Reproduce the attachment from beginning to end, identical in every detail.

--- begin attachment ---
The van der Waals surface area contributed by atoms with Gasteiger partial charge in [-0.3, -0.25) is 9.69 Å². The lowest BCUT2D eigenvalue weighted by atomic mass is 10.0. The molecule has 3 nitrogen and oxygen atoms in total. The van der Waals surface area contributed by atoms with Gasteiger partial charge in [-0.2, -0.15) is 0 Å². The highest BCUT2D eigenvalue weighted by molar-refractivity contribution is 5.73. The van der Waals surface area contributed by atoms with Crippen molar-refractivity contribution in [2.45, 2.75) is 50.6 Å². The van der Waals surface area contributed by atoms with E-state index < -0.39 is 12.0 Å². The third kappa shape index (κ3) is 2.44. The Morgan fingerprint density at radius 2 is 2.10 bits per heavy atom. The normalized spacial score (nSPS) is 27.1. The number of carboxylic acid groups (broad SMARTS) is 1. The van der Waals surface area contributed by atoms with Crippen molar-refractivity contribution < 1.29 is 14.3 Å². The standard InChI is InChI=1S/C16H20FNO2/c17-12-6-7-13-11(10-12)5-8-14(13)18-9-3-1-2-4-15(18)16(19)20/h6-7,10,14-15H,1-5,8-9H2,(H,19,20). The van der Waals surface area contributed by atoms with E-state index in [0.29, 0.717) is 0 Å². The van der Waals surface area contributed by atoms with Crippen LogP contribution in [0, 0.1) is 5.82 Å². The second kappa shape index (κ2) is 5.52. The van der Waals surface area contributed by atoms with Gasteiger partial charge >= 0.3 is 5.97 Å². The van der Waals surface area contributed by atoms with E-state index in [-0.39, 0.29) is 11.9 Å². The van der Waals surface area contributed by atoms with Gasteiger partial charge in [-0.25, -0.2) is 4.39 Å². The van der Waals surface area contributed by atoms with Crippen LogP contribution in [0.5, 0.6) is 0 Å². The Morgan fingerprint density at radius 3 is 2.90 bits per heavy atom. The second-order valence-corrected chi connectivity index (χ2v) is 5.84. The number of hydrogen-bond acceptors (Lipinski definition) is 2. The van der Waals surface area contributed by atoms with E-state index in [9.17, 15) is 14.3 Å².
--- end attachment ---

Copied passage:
The van der Waals surface area contributed by atoms with Gasteiger partial charge in [-0.3, -0.25) is 9.69 Å². The lowest BCUT2D eigenvalue weighted by atomic mass is 10.0. The molecule has 3 nitrogen and oxygen atoms in total. The van der Waals surface area contributed by atoms with Gasteiger partial charge in [-0.2, -0.15) is 0 Å². The highest BCUT2D eigenvalue weighted by molar-refractivity contribution is 5.73. The van der Waals surface area contributed by atoms with Crippen molar-refractivity contribution in [2.45, 2.75) is 50.6 Å². The van der Waals surface area contributed by atoms with E-state index < -0.39 is 12.0 Å². The third kappa shape index (κ3) is 2.44. The Morgan fingerprint density at radius 2 is 2.10 bits per heavy atom. The normalized spacial score (nSPS) is 27.1. The number of carboxylic acid groups (broad SMARTS) is 1. The van der Waals surface area contributed by atoms with Crippen molar-refractivity contribution < 1.29 is 14.3 Å². The standard InChI is InChI=1S/C16H20FNO2/c17-12-6-7-13-11(10-12)5-8-14(13)18-9-3-1-2-4-15(18)16(19)20/h6-7,10,14-15H,1-5,8-9H2,(H,19,20). The van der Waals surface area contributed by atoms with E-state index in [0.29, 0.717) is 0 Å². The van der Waals surface area contributed by atoms with Crippen LogP contribution in [0, 0.1) is 5.82 Å². The second kappa shape index (κ2) is 5.52. The van der Waals surface area contributed by atoms with Gasteiger partial charge >= 0.3 is 5.97 Å². The van der Waals surface area contributed by atoms with E-state index in [-0.39, 0.29) is 11.9 Å². The van der Waals surface area contributed by atoms with Gasteiger partial charge in [-0.25, -0.2) is 4.39 Å². The van der Waals surface area contributed by atoms with Crippen LogP contribution in [0.5, 0.6) is 0 Å². The Morgan fingerprint density at radius 3 is 2.90 bits per heavy atom. The second-order valence-corrected chi connectivity index (χ2v) is 5.84. The number of hydrogen-bond acceptors (Lipinski definition) is 2. The van der Waals surface area contributed by atoms with E-state index in [9.17, 15) is 14.3 Å².